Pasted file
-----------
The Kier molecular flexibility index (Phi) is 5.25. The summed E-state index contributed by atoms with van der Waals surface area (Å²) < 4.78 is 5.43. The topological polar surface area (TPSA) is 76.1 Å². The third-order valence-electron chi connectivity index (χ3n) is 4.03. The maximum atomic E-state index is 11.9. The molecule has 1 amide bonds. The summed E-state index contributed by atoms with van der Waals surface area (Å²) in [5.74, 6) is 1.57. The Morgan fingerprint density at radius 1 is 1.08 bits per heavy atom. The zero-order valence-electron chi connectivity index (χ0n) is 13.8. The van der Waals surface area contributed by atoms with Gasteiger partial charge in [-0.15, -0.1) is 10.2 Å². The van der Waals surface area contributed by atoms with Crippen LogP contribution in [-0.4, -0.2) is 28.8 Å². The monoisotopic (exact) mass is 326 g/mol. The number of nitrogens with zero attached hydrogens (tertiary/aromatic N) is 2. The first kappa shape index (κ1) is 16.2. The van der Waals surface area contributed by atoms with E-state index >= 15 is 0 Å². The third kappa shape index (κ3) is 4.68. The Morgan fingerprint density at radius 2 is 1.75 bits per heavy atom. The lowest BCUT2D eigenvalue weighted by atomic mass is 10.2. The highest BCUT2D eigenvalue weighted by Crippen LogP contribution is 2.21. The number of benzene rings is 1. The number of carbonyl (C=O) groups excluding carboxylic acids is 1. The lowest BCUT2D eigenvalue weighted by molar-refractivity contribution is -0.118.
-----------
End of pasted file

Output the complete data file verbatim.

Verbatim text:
The Kier molecular flexibility index (Phi) is 5.25. The summed E-state index contributed by atoms with van der Waals surface area (Å²) < 4.78 is 5.43. The topological polar surface area (TPSA) is 76.1 Å². The third-order valence-electron chi connectivity index (χ3n) is 4.03. The maximum atomic E-state index is 11.9. The molecule has 1 amide bonds. The summed E-state index contributed by atoms with van der Waals surface area (Å²) in [5.74, 6) is 1.57. The Morgan fingerprint density at radius 1 is 1.08 bits per heavy atom. The zero-order valence-electron chi connectivity index (χ0n) is 13.8. The van der Waals surface area contributed by atoms with Gasteiger partial charge in [-0.15, -0.1) is 10.2 Å². The van der Waals surface area contributed by atoms with Crippen LogP contribution in [-0.4, -0.2) is 28.8 Å². The monoisotopic (exact) mass is 326 g/mol. The number of nitrogens with zero attached hydrogens (tertiary/aromatic N) is 2. The first kappa shape index (κ1) is 16.2. The van der Waals surface area contributed by atoms with E-state index >= 15 is 0 Å². The third kappa shape index (κ3) is 4.68. The Morgan fingerprint density at radius 2 is 1.75 bits per heavy atom. The lowest BCUT2D eigenvalue weighted by atomic mass is 10.2. The highest BCUT2D eigenvalue weighted by Crippen LogP contribution is 2.21. The number of benzene rings is 1. The number of carbonyl (C=O) groups excluding carboxylic acids is 1. The lowest BCUT2D eigenvalue weighted by molar-refractivity contribution is -0.118.